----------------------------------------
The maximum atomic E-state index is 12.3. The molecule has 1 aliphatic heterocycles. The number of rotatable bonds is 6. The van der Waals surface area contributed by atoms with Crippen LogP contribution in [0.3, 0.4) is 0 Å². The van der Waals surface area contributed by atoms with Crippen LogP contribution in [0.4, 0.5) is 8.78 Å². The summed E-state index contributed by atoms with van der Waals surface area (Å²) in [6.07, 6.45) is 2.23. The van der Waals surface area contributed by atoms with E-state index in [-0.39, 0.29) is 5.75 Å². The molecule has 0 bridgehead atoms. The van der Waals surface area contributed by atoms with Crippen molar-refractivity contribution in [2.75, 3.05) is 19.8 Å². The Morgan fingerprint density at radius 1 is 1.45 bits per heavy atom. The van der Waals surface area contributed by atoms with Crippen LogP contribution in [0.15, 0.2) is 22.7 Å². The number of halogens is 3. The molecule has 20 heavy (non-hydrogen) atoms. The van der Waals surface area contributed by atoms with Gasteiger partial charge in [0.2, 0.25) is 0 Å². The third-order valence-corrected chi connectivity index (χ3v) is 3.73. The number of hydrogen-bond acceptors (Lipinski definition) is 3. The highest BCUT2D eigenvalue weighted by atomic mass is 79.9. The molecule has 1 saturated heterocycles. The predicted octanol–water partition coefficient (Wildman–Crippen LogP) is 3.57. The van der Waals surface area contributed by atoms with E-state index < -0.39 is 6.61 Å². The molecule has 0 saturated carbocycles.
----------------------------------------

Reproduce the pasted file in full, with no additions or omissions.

The maximum atomic E-state index is 12.3. The molecule has 1 aliphatic heterocycles. The number of rotatable bonds is 6. The van der Waals surface area contributed by atoms with Crippen LogP contribution in [0.3, 0.4) is 0 Å². The van der Waals surface area contributed by atoms with Crippen LogP contribution in [0.4, 0.5) is 8.78 Å². The summed E-state index contributed by atoms with van der Waals surface area (Å²) in [6.07, 6.45) is 2.23. The van der Waals surface area contributed by atoms with E-state index in [-0.39, 0.29) is 5.75 Å². The molecule has 0 bridgehead atoms. The van der Waals surface area contributed by atoms with Crippen molar-refractivity contribution in [2.75, 3.05) is 19.8 Å². The Morgan fingerprint density at radius 1 is 1.45 bits per heavy atom. The van der Waals surface area contributed by atoms with Crippen LogP contribution in [0.15, 0.2) is 22.7 Å². The number of halogens is 3. The molecule has 20 heavy (non-hydrogen) atoms. The van der Waals surface area contributed by atoms with Gasteiger partial charge in [0.2, 0.25) is 0 Å². The third-order valence-corrected chi connectivity index (χ3v) is 3.73. The number of hydrogen-bond acceptors (Lipinski definition) is 3. The highest BCUT2D eigenvalue weighted by atomic mass is 79.9. The molecule has 1 saturated heterocycles. The predicted octanol–water partition coefficient (Wildman–Crippen LogP) is 3.57. The van der Waals surface area contributed by atoms with E-state index < -0.39 is 6.61 Å². The molecule has 0 saturated carbocycles.